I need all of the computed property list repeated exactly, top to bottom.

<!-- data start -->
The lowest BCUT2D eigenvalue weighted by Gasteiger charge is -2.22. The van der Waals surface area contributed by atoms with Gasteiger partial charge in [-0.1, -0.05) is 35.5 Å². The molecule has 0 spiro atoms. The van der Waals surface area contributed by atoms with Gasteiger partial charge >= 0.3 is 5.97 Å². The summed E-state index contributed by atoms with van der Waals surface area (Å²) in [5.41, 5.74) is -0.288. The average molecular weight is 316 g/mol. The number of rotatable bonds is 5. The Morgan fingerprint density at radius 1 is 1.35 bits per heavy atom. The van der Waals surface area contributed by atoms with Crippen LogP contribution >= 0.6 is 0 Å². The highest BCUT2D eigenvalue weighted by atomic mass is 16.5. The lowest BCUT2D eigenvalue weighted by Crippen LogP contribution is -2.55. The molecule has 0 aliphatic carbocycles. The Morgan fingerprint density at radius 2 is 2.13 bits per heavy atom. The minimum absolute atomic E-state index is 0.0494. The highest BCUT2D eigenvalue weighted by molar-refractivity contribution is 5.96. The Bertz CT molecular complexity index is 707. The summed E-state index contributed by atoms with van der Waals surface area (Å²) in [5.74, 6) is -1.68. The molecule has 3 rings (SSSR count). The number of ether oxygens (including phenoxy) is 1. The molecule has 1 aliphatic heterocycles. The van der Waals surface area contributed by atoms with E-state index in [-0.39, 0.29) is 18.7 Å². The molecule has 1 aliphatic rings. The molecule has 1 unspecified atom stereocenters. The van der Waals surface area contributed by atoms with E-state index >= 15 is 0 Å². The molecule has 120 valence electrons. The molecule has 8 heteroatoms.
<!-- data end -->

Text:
The lowest BCUT2D eigenvalue weighted by Gasteiger charge is -2.22. The van der Waals surface area contributed by atoms with Gasteiger partial charge in [-0.1, -0.05) is 35.5 Å². The molecule has 0 spiro atoms. The van der Waals surface area contributed by atoms with Gasteiger partial charge >= 0.3 is 5.97 Å². The summed E-state index contributed by atoms with van der Waals surface area (Å²) in [5.41, 5.74) is -0.288. The average molecular weight is 316 g/mol. The number of rotatable bonds is 5. The Morgan fingerprint density at radius 1 is 1.35 bits per heavy atom. The van der Waals surface area contributed by atoms with Crippen LogP contribution >= 0.6 is 0 Å². The highest BCUT2D eigenvalue weighted by atomic mass is 16.5. The lowest BCUT2D eigenvalue weighted by Crippen LogP contribution is -2.55. The molecule has 0 aliphatic carbocycles. The Morgan fingerprint density at radius 2 is 2.13 bits per heavy atom. The minimum absolute atomic E-state index is 0.0494. The highest BCUT2D eigenvalue weighted by molar-refractivity contribution is 5.96. The Bertz CT molecular complexity index is 707. The summed E-state index contributed by atoms with van der Waals surface area (Å²) in [5.74, 6) is -1.68. The molecule has 3 rings (SSSR count). The number of ether oxygens (including phenoxy) is 1. The molecule has 1 aliphatic heterocycles. The van der Waals surface area contributed by atoms with E-state index in [-0.39, 0.29) is 18.7 Å². The molecule has 1 aliphatic rings. The molecule has 1 unspecified atom stereocenters. The van der Waals surface area contributed by atoms with E-state index >= 15 is 0 Å². The molecule has 120 valence electrons. The molecule has 8 heteroatoms.